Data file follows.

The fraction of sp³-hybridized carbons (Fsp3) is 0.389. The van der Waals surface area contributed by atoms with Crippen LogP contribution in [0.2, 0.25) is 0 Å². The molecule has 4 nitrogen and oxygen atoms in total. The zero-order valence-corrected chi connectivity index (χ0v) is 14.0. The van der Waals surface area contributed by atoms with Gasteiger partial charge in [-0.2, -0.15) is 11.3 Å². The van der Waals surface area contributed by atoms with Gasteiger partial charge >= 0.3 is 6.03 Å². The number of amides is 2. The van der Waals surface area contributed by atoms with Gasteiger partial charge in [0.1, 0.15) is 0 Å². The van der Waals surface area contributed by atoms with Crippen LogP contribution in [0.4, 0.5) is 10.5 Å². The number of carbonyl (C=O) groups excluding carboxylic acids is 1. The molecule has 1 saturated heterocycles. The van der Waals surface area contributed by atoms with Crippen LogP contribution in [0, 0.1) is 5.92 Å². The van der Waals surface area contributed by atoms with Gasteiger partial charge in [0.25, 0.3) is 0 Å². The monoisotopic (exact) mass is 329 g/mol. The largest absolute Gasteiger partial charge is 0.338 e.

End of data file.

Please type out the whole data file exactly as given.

The fraction of sp³-hybridized carbons (Fsp3) is 0.389. The van der Waals surface area contributed by atoms with Crippen LogP contribution in [0.2, 0.25) is 0 Å². The molecule has 4 nitrogen and oxygen atoms in total. The zero-order valence-corrected chi connectivity index (χ0v) is 14.0. The van der Waals surface area contributed by atoms with Gasteiger partial charge in [-0.2, -0.15) is 11.3 Å². The van der Waals surface area contributed by atoms with Gasteiger partial charge >= 0.3 is 6.03 Å². The number of amides is 2. The van der Waals surface area contributed by atoms with Gasteiger partial charge in [0.1, 0.15) is 0 Å². The van der Waals surface area contributed by atoms with Crippen LogP contribution in [0.4, 0.5) is 10.5 Å². The number of carbonyl (C=O) groups excluding carboxylic acids is 1. The molecule has 1 saturated heterocycles. The van der Waals surface area contributed by atoms with Crippen LogP contribution in [0, 0.1) is 5.92 Å². The van der Waals surface area contributed by atoms with Gasteiger partial charge in [0.25, 0.3) is 0 Å². The monoisotopic (exact) mass is 329 g/mol. The largest absolute Gasteiger partial charge is 0.338 e.